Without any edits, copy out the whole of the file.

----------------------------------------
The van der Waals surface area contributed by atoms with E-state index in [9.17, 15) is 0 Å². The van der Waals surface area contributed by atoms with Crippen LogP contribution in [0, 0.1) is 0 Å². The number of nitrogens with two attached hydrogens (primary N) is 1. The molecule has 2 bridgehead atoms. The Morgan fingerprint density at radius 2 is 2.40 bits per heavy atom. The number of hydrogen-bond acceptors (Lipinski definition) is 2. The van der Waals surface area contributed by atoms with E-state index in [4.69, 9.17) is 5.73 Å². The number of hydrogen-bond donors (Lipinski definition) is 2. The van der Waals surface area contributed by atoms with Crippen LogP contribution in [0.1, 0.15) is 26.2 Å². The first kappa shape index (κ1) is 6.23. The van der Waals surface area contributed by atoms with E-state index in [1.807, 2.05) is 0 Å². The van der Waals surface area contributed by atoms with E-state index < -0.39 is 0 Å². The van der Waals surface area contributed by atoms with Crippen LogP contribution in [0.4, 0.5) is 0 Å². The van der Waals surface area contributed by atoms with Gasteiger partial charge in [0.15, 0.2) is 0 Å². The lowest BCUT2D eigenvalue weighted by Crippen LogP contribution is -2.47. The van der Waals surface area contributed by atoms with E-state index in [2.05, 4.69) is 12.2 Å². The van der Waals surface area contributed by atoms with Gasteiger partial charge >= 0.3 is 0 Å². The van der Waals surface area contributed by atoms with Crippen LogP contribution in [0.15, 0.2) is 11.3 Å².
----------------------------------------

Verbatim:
The van der Waals surface area contributed by atoms with E-state index in [9.17, 15) is 0 Å². The van der Waals surface area contributed by atoms with Crippen LogP contribution in [0, 0.1) is 0 Å². The number of nitrogens with two attached hydrogens (primary N) is 1. The molecule has 2 bridgehead atoms. The Morgan fingerprint density at radius 2 is 2.40 bits per heavy atom. The number of hydrogen-bond acceptors (Lipinski definition) is 2. The van der Waals surface area contributed by atoms with E-state index in [4.69, 9.17) is 5.73 Å². The number of hydrogen-bond donors (Lipinski definition) is 2. The van der Waals surface area contributed by atoms with Crippen LogP contribution in [0.1, 0.15) is 26.2 Å². The first kappa shape index (κ1) is 6.23. The van der Waals surface area contributed by atoms with E-state index in [1.807, 2.05) is 0 Å². The van der Waals surface area contributed by atoms with E-state index < -0.39 is 0 Å². The van der Waals surface area contributed by atoms with Crippen LogP contribution in [0.4, 0.5) is 0 Å². The van der Waals surface area contributed by atoms with Gasteiger partial charge in [0.15, 0.2) is 0 Å². The lowest BCUT2D eigenvalue weighted by Crippen LogP contribution is -2.47. The van der Waals surface area contributed by atoms with E-state index in [2.05, 4.69) is 12.2 Å². The van der Waals surface area contributed by atoms with Gasteiger partial charge >= 0.3 is 0 Å². The van der Waals surface area contributed by atoms with Crippen LogP contribution in [0.15, 0.2) is 11.3 Å².